Failure of the immune system during blood poisoning (sepsis) can be reversed by a specific sugar. This restores the ability of immune cells to respond effectively to infections.
This week, researchers from Radboud University and Radboudumc published an article on this topic in Cell. These insights can lead to improved treatment of sepsis.
Sepsis is a life threatening complication during infections that occurs when the immune system is unable to gain control of the infection-causing microorganism. Afterwards, the immune system of many sepsis patients (30%-40%) becomes compromised. This can continue for several weeks to several months. As a result, the immune system can no longer respond to new infections, and sepsis patients have a high risk of additional complications and death due to a second infection.
In an article that was published on 17 November in the journal Cell, the molecular biologist Henk Stunnenberg of Radboud University, in cooperation with internist-infectiologist Mihai Netea and other colleagues at Radboudumc, shows that this immune paralysis can be reversed. This is good news for sepsis patients, for whom treatments are currently lacking in efficiency.
In developed countries, each year approximately 2 to 30 people in every 10000 get sepsis. In the Netherlands, an estimated annual 9000 patients are admitted to the intensive care unit (ICU) with severe sepsis. Sepsis can lead to serious, permanent complications, and 20% of the sepsis patients die in the ICU.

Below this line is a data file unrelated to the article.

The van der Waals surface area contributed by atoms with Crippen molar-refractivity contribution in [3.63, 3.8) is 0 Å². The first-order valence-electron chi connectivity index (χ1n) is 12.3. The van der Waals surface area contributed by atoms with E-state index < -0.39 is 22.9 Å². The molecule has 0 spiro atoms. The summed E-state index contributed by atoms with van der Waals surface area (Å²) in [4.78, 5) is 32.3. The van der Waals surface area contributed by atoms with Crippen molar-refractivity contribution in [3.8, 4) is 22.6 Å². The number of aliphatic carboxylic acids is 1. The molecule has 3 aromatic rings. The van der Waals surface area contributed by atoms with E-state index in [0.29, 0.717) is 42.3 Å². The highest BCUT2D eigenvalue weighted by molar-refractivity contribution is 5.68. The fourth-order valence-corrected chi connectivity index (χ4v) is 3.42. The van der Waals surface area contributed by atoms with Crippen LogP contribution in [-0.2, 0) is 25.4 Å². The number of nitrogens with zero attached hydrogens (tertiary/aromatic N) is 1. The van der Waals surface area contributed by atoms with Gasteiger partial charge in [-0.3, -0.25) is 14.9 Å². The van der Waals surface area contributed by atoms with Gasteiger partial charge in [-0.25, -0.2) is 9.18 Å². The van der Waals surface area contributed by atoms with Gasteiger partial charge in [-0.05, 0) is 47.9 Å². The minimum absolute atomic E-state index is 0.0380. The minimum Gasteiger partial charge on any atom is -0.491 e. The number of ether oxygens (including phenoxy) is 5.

The role of sugars
In the bloodstream, monocytes – a type of white blood cell – play a key role in the defense against infections. Monocytes can become macrophages, which remove harmful invaders. In 2014, the Nijmegen researchers showed that differentiation of monocytes into macrophages can be controlled by the environment. Monocytes that are exposed to a lipopolysaccharide (LPS), a molecule from the outer cell membrane of specific bacteria, mature into macrophages with a greatly reduced capacity to fend off foreign cells. This reflects sepsis-induced immunosuppression. The opposite occurs upon exposure to beta glucan, a sugar found in fungal cell walls.
At the molecular level, Stunnenberg then looked at the epigenetic setting of these different types of macrophages. The epigenome is involved in regulating gene expression; it varies by cell type and person and can change due to nutrition, stress and illness.
As a result, he discovered one of the “control switches” of the immune system that is driven by a sugar, beta-glucan. “By adding beta-glucan to blood samples of trial subjects with a disabled immune system, the macrophages were re-activated”.
Time for a clinical trial
Stunnenberg tested the effects of beta glucan in blood in the laboratory. “A clinical trial with patients is an obvious step for the near future. We could begin with blood samples of people who have been admitted to the ICU with sepsis” says Mihai Netea.
Now that the researchers have an indication of how they can reactivate a disabled immune system, they also hope to determine how they can temper an overactive system. Autoimmune diseases such as rheumatism, or inflammatory disorders such as Crohn’s disease, are the result of an overactive immune system.
Learn more: Compromised immune system can be re-activated
Thousands of new immune system signals have been uncovered with potential implications for immunotherapy, autoimmune diseases and vaccine development.